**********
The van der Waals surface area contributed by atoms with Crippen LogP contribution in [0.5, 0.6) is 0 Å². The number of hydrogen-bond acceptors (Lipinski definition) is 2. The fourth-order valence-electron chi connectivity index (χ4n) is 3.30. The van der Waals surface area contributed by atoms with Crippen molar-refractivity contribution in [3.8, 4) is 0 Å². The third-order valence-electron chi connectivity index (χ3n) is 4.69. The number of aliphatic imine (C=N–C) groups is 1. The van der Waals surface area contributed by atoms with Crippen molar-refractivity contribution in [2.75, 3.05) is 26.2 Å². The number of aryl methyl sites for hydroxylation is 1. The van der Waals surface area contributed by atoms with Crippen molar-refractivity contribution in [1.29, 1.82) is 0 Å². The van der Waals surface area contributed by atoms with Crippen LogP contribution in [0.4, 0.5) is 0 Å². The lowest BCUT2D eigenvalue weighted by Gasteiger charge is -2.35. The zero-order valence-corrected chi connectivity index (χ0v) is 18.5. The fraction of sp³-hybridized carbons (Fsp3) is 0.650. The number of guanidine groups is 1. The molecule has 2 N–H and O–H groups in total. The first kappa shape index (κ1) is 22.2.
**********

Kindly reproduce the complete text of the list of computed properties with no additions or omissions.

The van der Waals surface area contributed by atoms with Crippen LogP contribution in [0.5, 0.6) is 0 Å². The number of hydrogen-bond acceptors (Lipinski definition) is 2. The fourth-order valence-electron chi connectivity index (χ4n) is 3.30. The van der Waals surface area contributed by atoms with Crippen molar-refractivity contribution in [3.8, 4) is 0 Å². The third-order valence-electron chi connectivity index (χ3n) is 4.69. The number of aliphatic imine (C=N–C) groups is 1. The van der Waals surface area contributed by atoms with Crippen molar-refractivity contribution in [2.75, 3.05) is 26.2 Å². The number of aryl methyl sites for hydroxylation is 1. The van der Waals surface area contributed by atoms with Crippen molar-refractivity contribution in [1.29, 1.82) is 0 Å². The van der Waals surface area contributed by atoms with Crippen LogP contribution in [0.4, 0.5) is 0 Å². The lowest BCUT2D eigenvalue weighted by Gasteiger charge is -2.35. The zero-order valence-corrected chi connectivity index (χ0v) is 18.5. The fraction of sp³-hybridized carbons (Fsp3) is 0.650. The number of guanidine groups is 1. The molecule has 2 N–H and O–H groups in total. The first kappa shape index (κ1) is 22.2.